In one such deadly incident, Callister said a driver was struck with a wheel that shot off of trailer of another vehicle. The tire was worn to the point it ruptured, and the pressure caused the wheel to come off and bounce over the median where it struck the windshield of a passenger car head-on, killing the driver. The pickup pulling the trailer was going more than 70 mph when the tire came off.

To prevent this kind of disaster, Callister said tires should be replaced every two years.

Unhitched, unchained runaway trailers  

Experts say that using the proper equipment, and more importantly, making sure the equipment is matched up appropriately, will reduce the risk of having serious problems later, such as hitch failures that can have catastrophic consequences should the trailer become disconnected on the highway. The National Highway Transportation Safety Administration reported that in 2016 nearly 50,000 trailer hitch accidents were reported across the U.S.

Serious or even deadly crashes can result when a trailer breaks away from a vehicle. Properly hitching the trailer to the vehicle is essential, Callister said, and the next line of defense is the tow chain. Making sure the tow chain is sufficient to handle the weight of the load being pulled is critical, but even the best tow chain cannot prevent disaster if it is not connected.

Callister said he has arrived at numerous crash scenes involving a break-away trailer only to find the tow chain was never connected. Had it been, he said, the trailer would have remained connected to the vehicle even after dislodging from the hitch. Without it, the trailer often shoots backwards, he said, and from there “it’s anyone’s guess.”

Knowing how to tow and proper driving behaviors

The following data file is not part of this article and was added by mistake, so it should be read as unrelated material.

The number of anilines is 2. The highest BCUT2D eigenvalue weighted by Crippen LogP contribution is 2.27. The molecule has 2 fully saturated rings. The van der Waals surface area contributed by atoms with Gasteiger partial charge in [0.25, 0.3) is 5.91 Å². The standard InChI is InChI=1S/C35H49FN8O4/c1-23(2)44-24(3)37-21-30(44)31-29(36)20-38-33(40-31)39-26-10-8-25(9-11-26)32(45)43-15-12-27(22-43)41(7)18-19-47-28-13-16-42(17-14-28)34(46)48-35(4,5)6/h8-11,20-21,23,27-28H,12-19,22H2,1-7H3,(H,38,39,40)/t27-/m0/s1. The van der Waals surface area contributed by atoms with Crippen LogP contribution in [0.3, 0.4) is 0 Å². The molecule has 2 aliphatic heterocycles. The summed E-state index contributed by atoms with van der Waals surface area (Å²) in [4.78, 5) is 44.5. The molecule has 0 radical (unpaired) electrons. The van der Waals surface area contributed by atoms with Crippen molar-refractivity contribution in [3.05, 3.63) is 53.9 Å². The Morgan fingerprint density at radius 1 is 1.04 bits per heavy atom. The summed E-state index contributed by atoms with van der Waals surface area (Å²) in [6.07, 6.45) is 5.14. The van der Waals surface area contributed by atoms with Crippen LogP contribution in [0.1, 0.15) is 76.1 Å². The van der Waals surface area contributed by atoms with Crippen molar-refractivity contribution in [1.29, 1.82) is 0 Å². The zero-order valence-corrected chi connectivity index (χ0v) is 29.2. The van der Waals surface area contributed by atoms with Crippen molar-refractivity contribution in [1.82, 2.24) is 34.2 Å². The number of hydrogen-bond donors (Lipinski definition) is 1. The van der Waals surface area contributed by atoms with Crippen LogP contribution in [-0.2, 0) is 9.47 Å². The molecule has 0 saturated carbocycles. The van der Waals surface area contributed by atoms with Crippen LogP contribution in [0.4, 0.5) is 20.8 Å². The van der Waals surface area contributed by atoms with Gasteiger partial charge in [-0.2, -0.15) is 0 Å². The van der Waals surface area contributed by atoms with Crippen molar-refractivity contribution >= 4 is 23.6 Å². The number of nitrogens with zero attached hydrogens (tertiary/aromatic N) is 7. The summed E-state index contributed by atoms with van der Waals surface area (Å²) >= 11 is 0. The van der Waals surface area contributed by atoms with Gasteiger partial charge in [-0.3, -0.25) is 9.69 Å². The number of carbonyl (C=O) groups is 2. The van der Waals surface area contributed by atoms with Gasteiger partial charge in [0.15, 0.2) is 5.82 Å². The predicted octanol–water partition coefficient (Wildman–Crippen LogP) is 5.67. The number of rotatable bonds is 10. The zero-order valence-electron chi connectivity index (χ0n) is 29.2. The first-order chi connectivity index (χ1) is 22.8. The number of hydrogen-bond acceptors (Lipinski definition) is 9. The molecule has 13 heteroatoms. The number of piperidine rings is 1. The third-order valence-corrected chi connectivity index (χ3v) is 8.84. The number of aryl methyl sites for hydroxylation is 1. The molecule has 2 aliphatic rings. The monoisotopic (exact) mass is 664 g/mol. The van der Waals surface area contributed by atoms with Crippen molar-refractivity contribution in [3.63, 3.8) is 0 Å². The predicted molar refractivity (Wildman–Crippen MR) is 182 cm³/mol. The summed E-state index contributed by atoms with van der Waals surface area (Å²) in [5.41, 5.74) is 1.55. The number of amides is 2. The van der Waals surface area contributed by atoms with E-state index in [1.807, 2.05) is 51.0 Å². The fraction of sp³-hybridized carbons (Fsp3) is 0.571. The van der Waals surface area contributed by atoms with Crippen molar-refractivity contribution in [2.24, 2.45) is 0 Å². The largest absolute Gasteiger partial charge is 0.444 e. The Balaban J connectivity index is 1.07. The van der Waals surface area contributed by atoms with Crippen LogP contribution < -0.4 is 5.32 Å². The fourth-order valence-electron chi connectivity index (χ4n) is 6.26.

Infographic depicting debris calls received by Utah Highway Patrol during 2020 | Image courtesy of the Utah Highway Patrol, St. George News

It is important to remember that a car and trailer are longer and heavier than either one alone, which means more time or distance is need to pass another vehicle. And passing can also create air suction that tends to move between the two, particularly when the difference in speeds is great, when strong crosswinds are present or when one vehicle is very large – such as a commercial tractor-trailer.

There are also driving behaviors that can lead to a trailer crash, including fatigue, driving at speeds that exceed the trailer’s safe handling rating and inexperience pulling a trailer, which can result in miscalculations in both stopping distance and turning radius.

Additionally, improper loading is one of the leading causes of loss of vehicle control. If a trailer is not loaded properly or the load weight exceeds what the trailer can handle, the load can shift, which can cause the driver to lose control of the vehicle. That, in turn, can cause the trailer to fish-tail or break away from the truck, which then scatters the load everywhere, Callister said.

According to the Trailer Safety Week national campaign, proper weight distribution of a load is as vital as properly securing the load. As a general rule, the campaign states, to achieve proper tongue weight, place approximately 60% of the load forward of the axle and 40% behind the axle.

The vehicle pulling the load must also have enough power to pull the weight, otherwise it will not handle properly which makes it difficult for the driver to maintain steering control.

For more tips, visit the Trailer Safety Week website.

As UHP stated: “Other people’s lives may depend on it.”

Copyright St. George News, LLC, 2021, all rights reserved.